It would have been very easy to focus entirely on those Bletchley Park years, and indeed the material from that period would easily have filled the book. But to Ottaviani Purvis’ great credit they want to show the person, not just the historical figure, and it greatly enriches the book by taking in his younger years first. The awkward lad with a brilliant brain that seems to grasp hugely complex problems easily and solve most of them just in his head (where the rest of us would fill entire journals working on the problem for years and still be scratching our heads), and yet to whom many of the normal everyday social interactional skills were a mystery (these days it’s hard not to imagine Jim Parsons’ wonderful portrayal of Dr Sheldon Cooper when noticing these quirks).

But there are still warm, social connections there despite his awkwardness, from family, from a few select friends, including Chris Morcom, a young, intelligent friend who accepts him as he is, and who other biographers have speculated about – was he perhaps young Turing’s first crush as he realised he preferred men to women? Here that isn’t exactly downplayed, but neither is it highlighted, instead, rather nicely focusing on their friendship and shared interests, sadly doomed to end all to early as Morcom died very young (the scenes following that are both sad and very touching, showing Turing the man, not just a brilliant brain, but a person with feelings).


Some of the book follows Turing himself, showing him at school, college, being invited to America to Princeton where he is in the company of the likes of Von Neumman, Alonzo Church (even Einstein was there during this period), then into the wartime work and realising some of his ideas about “universal machines” could be used to help crack these Nazi cyphers, first by mechanical means (the famous “bombes” rotating and clacking away by the hundred, staffed by service woman often working in their undies due to the heat of the machinery) then (with the brilliant electronic engineering of the GPO’s Tommy Flowers) an actual electronic, digital computer, the first such in world history (although as it was a state secret for decades afterwards textbooks would give that honour to American scientists. Again those who worked on it kept their lips sealed about their much earlier efforts).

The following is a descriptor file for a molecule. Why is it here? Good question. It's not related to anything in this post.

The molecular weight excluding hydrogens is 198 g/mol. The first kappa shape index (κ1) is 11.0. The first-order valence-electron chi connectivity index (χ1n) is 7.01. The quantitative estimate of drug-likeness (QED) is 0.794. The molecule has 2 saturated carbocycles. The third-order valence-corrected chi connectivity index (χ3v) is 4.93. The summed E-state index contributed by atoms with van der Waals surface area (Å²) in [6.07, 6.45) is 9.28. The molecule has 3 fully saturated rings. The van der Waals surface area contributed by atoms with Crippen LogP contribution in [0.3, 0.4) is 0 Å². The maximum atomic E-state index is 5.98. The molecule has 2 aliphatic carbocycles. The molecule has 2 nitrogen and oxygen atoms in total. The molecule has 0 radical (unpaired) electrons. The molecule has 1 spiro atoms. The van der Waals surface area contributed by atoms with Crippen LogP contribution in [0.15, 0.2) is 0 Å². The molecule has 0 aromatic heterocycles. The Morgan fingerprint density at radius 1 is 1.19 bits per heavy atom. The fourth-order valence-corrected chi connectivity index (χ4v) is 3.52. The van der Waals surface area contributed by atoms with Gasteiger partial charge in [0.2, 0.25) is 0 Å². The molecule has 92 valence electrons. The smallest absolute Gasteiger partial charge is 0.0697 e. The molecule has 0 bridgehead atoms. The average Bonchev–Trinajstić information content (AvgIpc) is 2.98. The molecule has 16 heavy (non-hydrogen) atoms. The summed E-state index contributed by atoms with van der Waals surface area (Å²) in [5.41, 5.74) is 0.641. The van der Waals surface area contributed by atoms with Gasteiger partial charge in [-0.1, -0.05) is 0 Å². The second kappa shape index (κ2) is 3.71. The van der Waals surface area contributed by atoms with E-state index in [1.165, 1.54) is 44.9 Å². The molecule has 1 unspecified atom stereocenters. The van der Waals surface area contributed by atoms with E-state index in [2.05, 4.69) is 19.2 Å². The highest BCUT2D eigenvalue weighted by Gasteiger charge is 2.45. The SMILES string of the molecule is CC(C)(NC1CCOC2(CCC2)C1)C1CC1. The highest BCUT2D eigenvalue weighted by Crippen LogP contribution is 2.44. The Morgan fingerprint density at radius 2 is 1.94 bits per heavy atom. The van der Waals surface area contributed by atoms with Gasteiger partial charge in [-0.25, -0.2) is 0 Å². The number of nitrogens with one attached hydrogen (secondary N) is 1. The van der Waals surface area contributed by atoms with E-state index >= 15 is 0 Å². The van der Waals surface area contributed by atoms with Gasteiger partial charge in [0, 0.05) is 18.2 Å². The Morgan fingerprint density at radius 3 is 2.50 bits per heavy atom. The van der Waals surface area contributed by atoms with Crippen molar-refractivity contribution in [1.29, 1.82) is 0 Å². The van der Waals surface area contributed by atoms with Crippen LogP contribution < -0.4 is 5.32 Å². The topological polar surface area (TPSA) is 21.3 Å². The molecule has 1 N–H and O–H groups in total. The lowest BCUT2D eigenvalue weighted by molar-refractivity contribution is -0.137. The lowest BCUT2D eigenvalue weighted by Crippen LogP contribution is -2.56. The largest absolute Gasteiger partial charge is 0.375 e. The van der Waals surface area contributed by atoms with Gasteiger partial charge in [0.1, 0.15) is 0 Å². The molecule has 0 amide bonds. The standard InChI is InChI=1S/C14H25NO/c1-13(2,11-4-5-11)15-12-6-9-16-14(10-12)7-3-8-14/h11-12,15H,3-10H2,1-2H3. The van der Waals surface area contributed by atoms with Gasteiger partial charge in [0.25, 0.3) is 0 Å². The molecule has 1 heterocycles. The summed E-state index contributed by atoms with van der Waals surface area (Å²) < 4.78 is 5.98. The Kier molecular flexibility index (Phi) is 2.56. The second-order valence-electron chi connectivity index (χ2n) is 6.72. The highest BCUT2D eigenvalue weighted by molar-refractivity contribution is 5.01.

At many other points the book deviates from this approach, instead bringing in people who knew him, friends, colleagues, his mother, even his wartime fiance (who accepted even though she knew he was homosexual, because he liked her time with him), taking their turns in the interview chair, introducing parts of Turing’s life that they were involved in, as if in a documentary film. Again this very much helps personalise this story – it isn’t just about an odd but brilliant mind, it’s a person and the people who were around them. I also very much approved of the many nods to others from Bletchley, such as Dilly Knox or the “golden geese” (the servicewomen who worked there – as Churchill called the vital Bletchley decrypts, it was the goose which laid the golden eggs but never cackled. This was an era where one did one’s duties, all in it together, and did not talk about it. Most maintained that silence for decades until their work was declassified). The Bletchley segment is also something of a celebration of the “backroom boys”, the great British Boffin, the sort of chap with a brilliant mind solving amazing problems in time of need, and yet the sort who often forgets to tie his own shoelaces.


And then there is that final act, the tragic act (again spoiler for those who are not familiar with this history and don’t want to know in advance of reading the book). The postwar work, struggling to get resources like they had during the war to continue his early computing work, and the nature of his homosexuality also coming out, no real, continuing romantic relationship, just the odd fling, giving an impression of sadness and loneliness, also of frustration at work he can’t advance as much as he wants. And finally the fling which lands him before the judicial system, because this was 1950s Britain and homosexuality wasn’t just frowned upon, it was actually illegal. His status and service saved him from prison, but cruelly he was put on a probation that included taking female hormones to “cure” him, causing him illness, weight gain and even developing breasts, provoking despair and depression and more isolation. Until this brilliant man, whose work had been absolutely pivotal to the survival of the entire nation, takes his own life with a poisoned apple (beautifully foreshadowed much earlier in the book as he and a college chum go to see the new Disney film, Snow White).